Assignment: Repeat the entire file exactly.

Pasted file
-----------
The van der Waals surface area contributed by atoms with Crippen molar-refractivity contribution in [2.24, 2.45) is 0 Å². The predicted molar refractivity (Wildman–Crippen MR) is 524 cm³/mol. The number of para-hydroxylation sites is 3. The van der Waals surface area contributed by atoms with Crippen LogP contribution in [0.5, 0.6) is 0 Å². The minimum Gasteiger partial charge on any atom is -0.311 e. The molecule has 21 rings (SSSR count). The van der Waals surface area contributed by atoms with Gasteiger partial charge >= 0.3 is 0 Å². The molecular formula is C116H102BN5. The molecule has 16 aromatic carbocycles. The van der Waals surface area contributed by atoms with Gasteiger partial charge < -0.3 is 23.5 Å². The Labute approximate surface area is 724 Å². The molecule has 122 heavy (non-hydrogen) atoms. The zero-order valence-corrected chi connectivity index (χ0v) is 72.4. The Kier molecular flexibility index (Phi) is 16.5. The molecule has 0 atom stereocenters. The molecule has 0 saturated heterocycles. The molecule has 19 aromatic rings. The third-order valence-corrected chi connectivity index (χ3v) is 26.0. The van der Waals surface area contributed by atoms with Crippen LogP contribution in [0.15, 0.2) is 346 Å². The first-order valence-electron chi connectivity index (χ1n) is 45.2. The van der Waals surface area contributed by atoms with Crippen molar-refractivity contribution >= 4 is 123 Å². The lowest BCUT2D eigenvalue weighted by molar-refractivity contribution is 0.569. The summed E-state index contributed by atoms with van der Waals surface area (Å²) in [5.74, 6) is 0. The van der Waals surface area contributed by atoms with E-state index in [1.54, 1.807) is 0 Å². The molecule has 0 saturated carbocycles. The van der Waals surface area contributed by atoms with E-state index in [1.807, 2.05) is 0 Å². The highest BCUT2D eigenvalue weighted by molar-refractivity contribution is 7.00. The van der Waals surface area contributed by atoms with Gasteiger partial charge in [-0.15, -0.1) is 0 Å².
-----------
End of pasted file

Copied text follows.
The van der Waals surface area contributed by atoms with Crippen molar-refractivity contribution in [2.24, 2.45) is 0 Å². The predicted molar refractivity (Wildman–Crippen MR) is 524 cm³/mol. The number of para-hydroxylation sites is 3. The van der Waals surface area contributed by atoms with Crippen LogP contribution in [0.5, 0.6) is 0 Å². The minimum Gasteiger partial charge on any atom is -0.311 e. The molecule has 21 rings (SSSR count). The van der Waals surface area contributed by atoms with Gasteiger partial charge >= 0.3 is 0 Å². The molecular formula is C116H102BN5. The molecule has 16 aromatic carbocycles. The van der Waals surface area contributed by atoms with Gasteiger partial charge < -0.3 is 23.5 Å². The Labute approximate surface area is 724 Å². The molecule has 122 heavy (non-hydrogen) atoms. The zero-order valence-corrected chi connectivity index (χ0v) is 72.4. The Kier molecular flexibility index (Phi) is 16.5. The molecule has 0 atom stereocenters. The molecule has 0 saturated heterocycles. The molecule has 19 aromatic rings. The third-order valence-corrected chi connectivity index (χ3v) is 26.0. The van der Waals surface area contributed by atoms with Crippen LogP contribution in [0.15, 0.2) is 346 Å². The first-order valence-electron chi connectivity index (χ1n) is 45.2. The van der Waals surface area contributed by atoms with Crippen molar-refractivity contribution >= 4 is 123 Å². The lowest BCUT2D eigenvalue weighted by molar-refractivity contribution is 0.569. The summed E-state index contributed by atoms with van der Waals surface area (Å²) in [5.74, 6) is 0. The van der Waals surface area contributed by atoms with E-state index in [1.54, 1.807) is 0 Å². The molecule has 0 saturated carbocycles. The van der Waals surface area contributed by atoms with E-state index in [1.807, 2.05) is 0 Å². The highest BCUT2D eigenvalue weighted by molar-refractivity contribution is 7.00. The van der Waals surface area contributed by atoms with Gasteiger partial charge in [-0.15, -0.1) is 0 Å².